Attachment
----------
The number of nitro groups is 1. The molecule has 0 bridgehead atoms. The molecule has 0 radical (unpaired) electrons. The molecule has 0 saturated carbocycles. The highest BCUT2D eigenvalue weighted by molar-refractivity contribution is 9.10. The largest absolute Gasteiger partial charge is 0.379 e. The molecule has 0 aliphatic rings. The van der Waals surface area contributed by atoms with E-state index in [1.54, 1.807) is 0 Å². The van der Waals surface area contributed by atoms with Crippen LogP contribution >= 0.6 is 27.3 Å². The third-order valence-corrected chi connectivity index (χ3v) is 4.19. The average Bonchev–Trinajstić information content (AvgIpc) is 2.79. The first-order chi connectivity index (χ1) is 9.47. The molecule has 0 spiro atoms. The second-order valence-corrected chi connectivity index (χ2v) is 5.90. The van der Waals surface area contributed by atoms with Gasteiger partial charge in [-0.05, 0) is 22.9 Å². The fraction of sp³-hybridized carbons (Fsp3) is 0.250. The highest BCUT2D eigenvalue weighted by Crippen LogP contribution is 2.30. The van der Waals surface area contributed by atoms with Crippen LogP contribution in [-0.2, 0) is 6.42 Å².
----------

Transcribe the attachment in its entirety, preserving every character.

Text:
The number of nitro groups is 1. The molecule has 0 bridgehead atoms. The molecule has 0 radical (unpaired) electrons. The molecule has 0 saturated carbocycles. The highest BCUT2D eigenvalue weighted by molar-refractivity contribution is 9.10. The largest absolute Gasteiger partial charge is 0.379 e. The molecule has 0 aliphatic rings. The van der Waals surface area contributed by atoms with E-state index in [1.54, 1.807) is 0 Å². The van der Waals surface area contributed by atoms with Crippen LogP contribution >= 0.6 is 27.3 Å². The third-order valence-corrected chi connectivity index (χ3v) is 4.19. The average Bonchev–Trinajstić information content (AvgIpc) is 2.79. The first-order chi connectivity index (χ1) is 9.47. The molecule has 0 spiro atoms. The second-order valence-corrected chi connectivity index (χ2v) is 5.90. The van der Waals surface area contributed by atoms with Gasteiger partial charge in [-0.05, 0) is 22.9 Å². The fraction of sp³-hybridized carbons (Fsp3) is 0.250. The highest BCUT2D eigenvalue weighted by Crippen LogP contribution is 2.30. The van der Waals surface area contributed by atoms with Crippen LogP contribution in [-0.2, 0) is 6.42 Å².